Trip to Dominican Republic (January 2006)

More History in Santo Domingo on Duarte Day

Honor guard was folding a flag at the end of Duarte Day

This honor guard was folding a flag at the end of Duarte Day (observed on Monday), at Parque Independencia in Santo Domingo.

Inside the Altar de la Patria

Inside the Altar de la Patria, there are remains of three national heroes: Juan Pablo Duarte, Francisco del Rosario Sánchez, and Ramón Matías Mella. There was an armed soldier (part of an honor guard) standing by at the entrance.

I walked up some nearby stairs to take this picture. The stairs appeared to go to the top of the monument, and would have had a good view of the city. But while Lucinda and I were on our way up, I heard "Ssst!" from the guard, and "Prohibido!" I apologized, got Lucinda, and quickly descended the stairs (but not before taking this picture).
(I had to rotate the picture to make it look right.)

Sign at Parque Independencia

This sign is at an entrance just outside the monument. Translated, it reads, "Independence Park: It is prohibited to eat and sell articles and or services inside the park (water, coffee, shoe shine, etc.)" What makes this sign interesting is that all of these activities were present nearly everywhere else in the city that we walked, and we were amazed to find one place that these activities were actually restricted.

Leaving Independence Park, looking east back through El Conde

Leaving Independence Park, looking east back through El Conde (the pedestrian walkway) through Puerta del Conde (Gate of the Count). This was the easternmost entrance to Zona Colonial, and the spot where the Count of Peñalba led the successful defense of Santo Domingo against an invading force of of 13,000 British troops in 1655.

In 1844, a bloodless coup occurred against Haitian occupying forces, resulting in the creation of a wholly independent Dominican Republic. (Source: Lonely Planet, Dominican Republic guide.)

Forteleza Ozama

Craig and Lucinda at Forteleza Ozama, with cannon in the background.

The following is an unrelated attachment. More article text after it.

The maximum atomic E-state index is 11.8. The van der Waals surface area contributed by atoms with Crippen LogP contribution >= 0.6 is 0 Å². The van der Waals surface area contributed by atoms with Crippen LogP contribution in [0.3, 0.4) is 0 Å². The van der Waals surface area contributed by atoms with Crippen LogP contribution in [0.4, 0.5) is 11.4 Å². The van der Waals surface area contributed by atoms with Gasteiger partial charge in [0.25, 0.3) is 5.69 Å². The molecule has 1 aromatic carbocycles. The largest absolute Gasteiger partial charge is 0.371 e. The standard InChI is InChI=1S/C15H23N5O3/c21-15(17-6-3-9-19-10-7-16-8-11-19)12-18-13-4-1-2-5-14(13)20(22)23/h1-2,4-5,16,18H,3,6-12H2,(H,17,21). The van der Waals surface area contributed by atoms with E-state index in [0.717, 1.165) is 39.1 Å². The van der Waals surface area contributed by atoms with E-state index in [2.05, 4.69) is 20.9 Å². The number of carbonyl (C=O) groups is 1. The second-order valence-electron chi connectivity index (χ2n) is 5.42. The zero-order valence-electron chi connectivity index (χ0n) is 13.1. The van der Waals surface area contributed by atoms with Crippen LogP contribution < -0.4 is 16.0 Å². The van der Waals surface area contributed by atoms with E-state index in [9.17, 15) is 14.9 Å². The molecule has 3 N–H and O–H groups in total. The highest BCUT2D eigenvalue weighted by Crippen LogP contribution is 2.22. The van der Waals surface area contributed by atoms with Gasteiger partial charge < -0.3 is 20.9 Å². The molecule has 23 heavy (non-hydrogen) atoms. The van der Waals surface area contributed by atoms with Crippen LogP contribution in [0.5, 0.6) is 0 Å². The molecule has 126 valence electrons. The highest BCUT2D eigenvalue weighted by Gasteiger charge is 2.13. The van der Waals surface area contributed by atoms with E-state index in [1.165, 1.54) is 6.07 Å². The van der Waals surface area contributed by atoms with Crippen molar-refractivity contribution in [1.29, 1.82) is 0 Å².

This fort was at the mouth of the Rio Ozama and was used to protect the city.

It was interesting that most Dominicanas thought we were European. I attribute this to our lack of wearing clothing that was slathered in logos. If you want to be clearly known as an American tourist, simply wear clothes that advertise your favorite sports team, athletic brand, or beverage of choice.

FYI: I'm wearing money belt in this picture (and most others on this site).
It adds a little 'pudge' to my middle, especially with the larger shirt.

Rifleman's embrasures at Forteleza Ozama

We hired a guide, Juan Sanchez, who is pictured here illustrating how the rifleman's embrasures in the two-meter thick walls were used by marksman to protect the fort. There are a variety of guides around Zona Colonial that will give you an official walking tour for $20-25.

Casa del Cordón

This is Casa del Cordón, named because of the rope ("cordón") over the door, part of the sash-and-cord symbol of the Franciscan order. Diego Columbus (son of Christopher) briefly occupied this home.

A view from the second floor of the Museo de las Casas Reales (Museum of the Royal Houses)

A view from the second floor of the Museo de las Casas Reales (Museum of the Royal Houses).
It was built between 1503 and 1520, and was the longtime seat of Spanish authority for the entire Caribbean region.
(Click for a view of another courtyard, facing east toward the river.)

Peacock at Museo de las Casas Reales

One of the residents of the Museo de las Casas Reales

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